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This 37-year-old former school teacher is India’s newest billionaire

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India’s newest billionaire is a former classroom teacher who developed an education app that’s grown to a valuation of almost $6 billion in about seven years.

Byju Raveendran joined the rarefied club after his Think & Learn Pvt scored $150 million in funding earlier this month. That deal conferred a value of $5.7 billion on the company in which the founder owns more than 21%, people familiar with the matter said. Its closing coincided with the announcement that the company’s Byju’s app — named after the founder — will team up with Walt Disney Co. and taking its service to American shores by early 2020.

The 37-year-old entrepreneur — who has said he wants to do for Indian education what the Mouse House did for entertainment — is taking his biggest step yet geographically and creatively. In his new app, Disney staples from The Lion King’s Simba to Frozen’s Anna teach math and English to students from grades one through three. The same characters star in animated videos, games, stories and interactive quizzes.

“Kids everywhere relate to Disney’s Simba or Moana, who grip kids’ attention before we take them through the loop of learning,” said Raveendran, also chief executive officer.

India is going through a dramatic period of wealth creation — and destruction. A new breed of self-made entrepreneurs is joining the ranks of the well-heeled, helping the country’s ultra-rich population grow at the world’s fastest pace. Raveendran, at least on paper, assumes his place among those parvenus thanks to his effort in internet education.

Online learning is booming, perhaps nowhere more so than on Byju’s home turf, where internet usage is exploding because of the ubiquity of cheap smartphones and cut-price wireless plans. India’s online learning market is expected to more than double to $5.7 billion by 2020, according to the government-backed India Brand Equity Foundation.

Education technology for kindergarten through 12th grade is one of the fastest-growing segments of the country’s internet market, said Anil Kumar, chief executive officer of Redseer Management Consulting Pvt. “Indian education startups are well set to seize the global opportunity given that they already cater to a large English-speaking base and have created unique education content,” he said.

Byju’s own fortunes have climbed alongside the market. Its revenues are expected to more than double to 30 billion rupees ($435 million) in the year ending March 2020, Raveendran said. That pace of growth has already caught the eye of some of the industry’s biggest investors from Naspers Ventures and Tencent Holdings Ltd. to Sequoia Capital and Facebook-founder Mark Zuckerberg and wife Priscilla Chan.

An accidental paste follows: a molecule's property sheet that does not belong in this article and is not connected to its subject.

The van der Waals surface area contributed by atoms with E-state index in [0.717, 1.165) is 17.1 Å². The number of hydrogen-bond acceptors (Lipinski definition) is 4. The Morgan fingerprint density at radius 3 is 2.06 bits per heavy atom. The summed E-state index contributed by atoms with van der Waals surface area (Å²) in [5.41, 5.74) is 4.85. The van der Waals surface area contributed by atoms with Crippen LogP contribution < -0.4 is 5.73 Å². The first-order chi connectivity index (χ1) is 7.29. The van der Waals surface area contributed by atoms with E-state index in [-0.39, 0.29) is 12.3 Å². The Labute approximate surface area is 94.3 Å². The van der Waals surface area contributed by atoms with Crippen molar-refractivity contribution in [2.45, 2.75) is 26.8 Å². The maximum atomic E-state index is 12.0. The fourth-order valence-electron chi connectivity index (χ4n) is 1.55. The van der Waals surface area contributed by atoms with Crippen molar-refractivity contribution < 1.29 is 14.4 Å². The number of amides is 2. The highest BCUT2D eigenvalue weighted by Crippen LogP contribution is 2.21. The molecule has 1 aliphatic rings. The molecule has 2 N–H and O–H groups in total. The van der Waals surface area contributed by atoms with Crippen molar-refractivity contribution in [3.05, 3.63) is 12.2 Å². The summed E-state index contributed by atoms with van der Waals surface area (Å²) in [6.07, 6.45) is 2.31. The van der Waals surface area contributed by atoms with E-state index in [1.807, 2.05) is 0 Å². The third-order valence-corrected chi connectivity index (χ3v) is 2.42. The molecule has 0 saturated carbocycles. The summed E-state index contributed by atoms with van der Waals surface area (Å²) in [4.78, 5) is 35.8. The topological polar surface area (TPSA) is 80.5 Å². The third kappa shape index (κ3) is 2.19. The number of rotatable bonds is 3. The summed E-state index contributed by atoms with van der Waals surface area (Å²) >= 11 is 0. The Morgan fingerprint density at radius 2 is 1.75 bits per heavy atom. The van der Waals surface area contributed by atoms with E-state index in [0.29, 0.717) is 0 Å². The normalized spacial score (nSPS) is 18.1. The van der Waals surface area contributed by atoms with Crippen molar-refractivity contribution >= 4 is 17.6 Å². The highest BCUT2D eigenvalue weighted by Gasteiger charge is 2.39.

Those big-name backers buy Raveendran’s vision. The Byju’s founder grew up in a village on India’s southern coast where his parents were school-teachers. He was a reluctant pupil, playing hooky to frequent the football field, then learning on his own at home. He became an engineer and then began helping friends crack entry exams to top Indian engineering and management schools. The classes swelled till he finally began teaching thousands in sports stadiums, becoming a celebrity tutor who commuted between multiple cities during weekends.

He set up Think & Learn in 2011, offering online lessons before launching his main app in 2015. The business has signed up more than 35 million of whom about 2.4 million pay an annual fee of 10,000 to 12,000 rupees, helping it became profitable in the year ending March 2019. That’s when Raveendran began courting long-term investors such as pension funds and sovereign wealth funds — his latest backer is the Qatar Investment Authority. In Byju’s latest funding round, the entrepreneur bought shares to maintain his equity level. Along with his wife and brother, the Raveendran clan now holds a total stake of about 35%, said the people familiar, asking not to be quoted as the matter is private.

Byju’s approach is simple — captivate kids by transforming the content to fit short attention spans. Raveendran has always harbored ambitions to crack English-speaking countries, and has flown in YouTube stars to feature in his videos.

In Disney, he may have found a ready-made audience. All the lessons on the new service with Disney are set in the context of the entertainment giant’s classics and stay true to the narrative. To explain temperature, the app sets up a scene where Frozen’s Elsa falls ill because she constantly plays with snow. Anna gets out the thermometer to gauge her fever and a little story is then built around heat and cold. Or, to learn shapes, young learners dive into the story of Cars where they have to sort items like tires, traffic cones and billboards into buckets to learn about round, triangular and rectangular shapes.

“We are customizing Disney Byju’s to the American and British school curriculum,” Raveendran said. “The characters have universal appeal.”

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Rupee slips 7 paise to 71.26 against USD as China virus fears spooked investors

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The rupee depreciated by 7 paise to close at 71.26 against the US dollar on Thursday as the spread of a deadly new virus from China spooked investors.

However, softening crude prices and strong domestic equity market restricted the rupee’s fall, forex dealer said. At the interbank foreign exchange market, the local currency opened on a weak note at 71.21. During the day, it swung between a high of 71.16 and a low of 71.35.